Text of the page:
All the cells in an organism have to adapt to changing requirements as they develop and grow - including muscle cells in the heart. Crucial to this process are the cells’ growth in size and epigenetic factors that play a role in modulating the expression of various genes. The role of epigenetics in cancer development has been the focus of research for quite some time. The question is, what role do epigenetic factors play in the development of the heart? Prof. Dr. Lutz Hein from the Institute of Pharmacology and Toxicology at the University of Freiburg studies the maturation of cardiac muscle cells and the epigenetic programmes involved. One of his goals is to better understand cardiac diseases.
The heart is the first organ to form in the growing embryo. It beats continuously from as early as the fifth week of pregnancy until death to supply the body with oxygen and nutrients. The relatively large muscle cells of the heart develop from precursor cells that initially, as the heart grows rapidly, still have the ability to divide. However, shortly after birth, most heart muscle cells lose this ability and have to adapt differently to changing physiological conditions. This means that heart muscle cells lose an important repair mechanism that cells in other body tissues maintain for life. "After a heart attack, only a few heart cells are able to regenerate through cell division," explains Prof. Dr. Lutz Hein from the University of Freiburg. “Following disease, most of the heart cells have to find other ways to adapt to changing conditions and repair damage. Conceptually, this is a particular challenge as damage needs to be repaired while the heart is beating. “Although many more people survive myocardial infarction than was previously the case due to progress in medical technology, it leaves many survivors with chronic heart failure or high blood pressure. Hein believes that therapeutic improvements can only be achieved on the basis of fundamental insights into how cardiac muscle cells work and how they regenerate.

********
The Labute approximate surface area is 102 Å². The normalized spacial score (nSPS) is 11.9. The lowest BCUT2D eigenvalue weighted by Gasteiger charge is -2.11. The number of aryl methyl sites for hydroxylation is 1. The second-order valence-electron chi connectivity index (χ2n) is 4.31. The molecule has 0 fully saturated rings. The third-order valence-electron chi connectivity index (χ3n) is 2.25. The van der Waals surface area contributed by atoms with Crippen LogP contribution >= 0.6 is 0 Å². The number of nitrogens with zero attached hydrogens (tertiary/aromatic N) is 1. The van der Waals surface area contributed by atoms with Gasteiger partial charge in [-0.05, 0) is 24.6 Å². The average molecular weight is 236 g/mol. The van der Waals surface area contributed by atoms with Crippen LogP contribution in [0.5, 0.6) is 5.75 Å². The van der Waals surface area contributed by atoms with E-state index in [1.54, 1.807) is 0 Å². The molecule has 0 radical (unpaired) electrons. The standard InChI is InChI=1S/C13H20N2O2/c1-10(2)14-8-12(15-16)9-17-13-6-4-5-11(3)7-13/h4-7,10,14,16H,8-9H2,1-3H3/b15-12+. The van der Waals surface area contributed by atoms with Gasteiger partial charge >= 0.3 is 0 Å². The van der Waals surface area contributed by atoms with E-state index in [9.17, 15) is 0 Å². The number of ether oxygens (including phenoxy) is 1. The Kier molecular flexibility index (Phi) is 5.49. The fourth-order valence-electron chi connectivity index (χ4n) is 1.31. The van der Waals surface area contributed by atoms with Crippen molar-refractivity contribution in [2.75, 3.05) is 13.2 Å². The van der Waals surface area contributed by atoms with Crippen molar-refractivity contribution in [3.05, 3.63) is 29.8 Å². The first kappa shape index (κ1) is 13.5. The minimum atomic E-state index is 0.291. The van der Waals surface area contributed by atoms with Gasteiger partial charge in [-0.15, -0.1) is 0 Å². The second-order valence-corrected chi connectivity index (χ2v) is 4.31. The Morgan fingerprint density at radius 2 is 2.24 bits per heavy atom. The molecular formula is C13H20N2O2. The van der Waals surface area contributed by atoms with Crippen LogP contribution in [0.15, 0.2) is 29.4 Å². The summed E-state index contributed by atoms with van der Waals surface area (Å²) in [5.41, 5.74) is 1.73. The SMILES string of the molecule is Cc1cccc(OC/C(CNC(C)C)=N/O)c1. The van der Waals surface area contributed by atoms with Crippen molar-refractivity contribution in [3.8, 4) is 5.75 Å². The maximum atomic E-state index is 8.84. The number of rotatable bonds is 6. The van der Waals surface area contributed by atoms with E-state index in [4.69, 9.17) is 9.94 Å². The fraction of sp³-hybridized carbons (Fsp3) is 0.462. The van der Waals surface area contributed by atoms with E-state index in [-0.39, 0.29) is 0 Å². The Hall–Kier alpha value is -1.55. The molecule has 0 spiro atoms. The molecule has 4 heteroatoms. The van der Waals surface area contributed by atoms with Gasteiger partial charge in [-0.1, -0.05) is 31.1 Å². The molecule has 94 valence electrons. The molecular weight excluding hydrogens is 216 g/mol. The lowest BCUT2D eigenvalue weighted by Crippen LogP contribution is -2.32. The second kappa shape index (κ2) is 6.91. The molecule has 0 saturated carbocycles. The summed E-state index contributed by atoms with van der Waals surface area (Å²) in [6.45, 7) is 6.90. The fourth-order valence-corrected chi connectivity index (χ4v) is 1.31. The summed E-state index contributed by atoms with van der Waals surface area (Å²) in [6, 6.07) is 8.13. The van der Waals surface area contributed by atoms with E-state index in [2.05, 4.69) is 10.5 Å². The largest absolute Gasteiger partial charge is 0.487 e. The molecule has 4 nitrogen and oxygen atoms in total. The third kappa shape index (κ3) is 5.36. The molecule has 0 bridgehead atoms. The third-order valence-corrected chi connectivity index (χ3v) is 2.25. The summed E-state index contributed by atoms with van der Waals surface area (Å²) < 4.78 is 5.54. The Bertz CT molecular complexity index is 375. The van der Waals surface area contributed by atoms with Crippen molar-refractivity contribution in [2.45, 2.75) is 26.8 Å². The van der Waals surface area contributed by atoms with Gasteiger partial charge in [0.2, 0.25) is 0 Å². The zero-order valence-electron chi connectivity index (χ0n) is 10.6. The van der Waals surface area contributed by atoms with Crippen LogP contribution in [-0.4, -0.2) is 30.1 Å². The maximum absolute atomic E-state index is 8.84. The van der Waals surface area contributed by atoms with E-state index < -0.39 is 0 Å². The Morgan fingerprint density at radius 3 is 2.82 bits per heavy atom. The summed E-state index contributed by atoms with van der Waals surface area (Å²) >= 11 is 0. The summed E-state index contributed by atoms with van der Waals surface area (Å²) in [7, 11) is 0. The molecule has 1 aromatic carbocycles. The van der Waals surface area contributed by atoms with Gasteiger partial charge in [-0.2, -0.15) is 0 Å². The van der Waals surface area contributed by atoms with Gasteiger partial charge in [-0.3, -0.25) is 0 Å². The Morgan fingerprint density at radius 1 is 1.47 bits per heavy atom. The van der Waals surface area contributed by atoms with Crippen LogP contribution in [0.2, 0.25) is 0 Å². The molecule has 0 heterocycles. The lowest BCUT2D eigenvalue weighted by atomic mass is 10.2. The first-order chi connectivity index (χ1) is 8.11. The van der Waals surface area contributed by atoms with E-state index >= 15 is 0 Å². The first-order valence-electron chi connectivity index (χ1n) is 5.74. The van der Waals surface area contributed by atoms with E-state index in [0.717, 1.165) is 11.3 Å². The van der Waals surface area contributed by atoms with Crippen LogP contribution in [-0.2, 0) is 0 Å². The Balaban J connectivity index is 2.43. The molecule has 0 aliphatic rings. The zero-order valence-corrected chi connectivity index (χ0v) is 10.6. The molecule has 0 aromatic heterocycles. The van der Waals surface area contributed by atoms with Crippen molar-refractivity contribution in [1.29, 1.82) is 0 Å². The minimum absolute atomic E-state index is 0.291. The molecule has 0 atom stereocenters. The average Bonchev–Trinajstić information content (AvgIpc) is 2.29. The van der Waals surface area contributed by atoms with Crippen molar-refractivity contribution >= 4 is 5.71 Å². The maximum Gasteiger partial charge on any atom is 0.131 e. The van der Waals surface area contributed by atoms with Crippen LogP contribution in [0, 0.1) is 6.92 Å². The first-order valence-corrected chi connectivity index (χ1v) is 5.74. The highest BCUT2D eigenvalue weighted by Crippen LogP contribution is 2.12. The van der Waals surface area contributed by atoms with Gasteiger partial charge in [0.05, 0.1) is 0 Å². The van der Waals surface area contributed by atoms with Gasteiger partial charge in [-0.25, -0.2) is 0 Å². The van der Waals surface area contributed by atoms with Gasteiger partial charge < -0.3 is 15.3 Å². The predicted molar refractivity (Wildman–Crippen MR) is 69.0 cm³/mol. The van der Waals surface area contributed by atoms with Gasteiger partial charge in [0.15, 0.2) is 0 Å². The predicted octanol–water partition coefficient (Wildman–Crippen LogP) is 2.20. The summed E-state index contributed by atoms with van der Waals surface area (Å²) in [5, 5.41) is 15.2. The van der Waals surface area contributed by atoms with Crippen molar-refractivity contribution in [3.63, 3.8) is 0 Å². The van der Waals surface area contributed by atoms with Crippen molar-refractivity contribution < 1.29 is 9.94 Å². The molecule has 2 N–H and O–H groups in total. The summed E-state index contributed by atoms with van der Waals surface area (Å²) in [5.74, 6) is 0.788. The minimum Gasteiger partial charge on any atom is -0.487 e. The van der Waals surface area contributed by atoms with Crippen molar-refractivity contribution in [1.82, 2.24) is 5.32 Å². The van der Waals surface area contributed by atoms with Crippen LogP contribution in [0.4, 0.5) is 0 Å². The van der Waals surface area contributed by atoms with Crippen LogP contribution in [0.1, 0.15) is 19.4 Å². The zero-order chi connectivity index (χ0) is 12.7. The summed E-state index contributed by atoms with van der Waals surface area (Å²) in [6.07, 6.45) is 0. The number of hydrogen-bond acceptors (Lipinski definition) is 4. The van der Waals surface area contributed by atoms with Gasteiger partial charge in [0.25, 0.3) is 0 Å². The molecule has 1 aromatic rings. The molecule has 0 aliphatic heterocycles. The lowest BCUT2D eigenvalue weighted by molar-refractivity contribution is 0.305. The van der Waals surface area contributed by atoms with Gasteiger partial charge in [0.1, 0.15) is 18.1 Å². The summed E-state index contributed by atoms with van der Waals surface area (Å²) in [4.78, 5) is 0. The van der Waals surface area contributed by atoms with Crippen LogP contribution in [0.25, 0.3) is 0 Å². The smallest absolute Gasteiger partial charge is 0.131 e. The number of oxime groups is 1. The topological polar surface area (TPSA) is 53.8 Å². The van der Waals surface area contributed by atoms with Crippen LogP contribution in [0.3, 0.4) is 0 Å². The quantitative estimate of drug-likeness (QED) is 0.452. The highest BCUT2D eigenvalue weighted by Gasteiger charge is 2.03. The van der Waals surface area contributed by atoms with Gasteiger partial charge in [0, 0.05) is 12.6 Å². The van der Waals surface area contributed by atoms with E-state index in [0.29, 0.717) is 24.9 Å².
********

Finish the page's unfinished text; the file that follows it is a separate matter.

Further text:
In the mouse model, Hein was able to switch off two enzymes that mediate the methylation of the genes coding for foetal proteins and found that two cardiac muscle protein isoforms were in fact present when methylation was prevented. “When methylation is prevented, some of the foetal cardiac muscle genes remain functional. With this model, we showed that in foetal proteins there was a direct link between methylation and gene expression.” Hein is still looking for the molecular factors that remove methyl groups from genes after birth, activating the adult genes.
It is noteworthy that the epigenetic programme also changes in the cardiac muscle cells of diseased hearts, in the case of chronic heart failure, for example. The expression of proteins that have not reached full power and are thus involved in the reduced performance of the organ is a marker of chronic heart failure. Hein calls this a return to the foetal gene programme, but he is still looking for explanations as to why it occurs. Maybe being able to form other protein isoforms under stress benefits cardiac muscle cells. Rather than removing methyl groups, cells up- or downregulate a protein that recognizes the methyl groups, thereby affecting the expression of the relevant genes. “This allows the cells to temporarily fine-tune gene expression, while the long-term switch, i.e. methylation, remains,” said Hein. In mouse models used to examine the protein MeCP2, Hein and his team were able to substantiate the plastic situation that they had assumed existed.
Chronic heart failure is characterized by a huge increase in cell size, similar to that which is observed in newborns. The diseased heart needs to cope somehow with increased stress and does so getting bigger. If the heart recovers, these changes can be reversed. The researchers are already thinking about ways to diagnose heart disease very early on. They have developed a method to separate cardiac muscle cells from tiny frozen tissue samples that uses probes and antibodies to map the epigenome of cardiac muscle cells. The researchers want to refine the method in order to conduct epigenetic analysis on miniscule tissue biopsies. “I am sure that this will keep us busy for quite some time to come,” says Hein.
Further information:Prof. Dr. Lutz HeinInstitute of Pharmacology and ToxicologyUniversity of FreiburgAlbertstr. 2579104 FreiburgTel.: +49 (0)761 / 203 - 5313Fax: +49 (0)761/ 203 - 5318E-mail: lutz.hein(at)pharmakol.uni-freiburg.de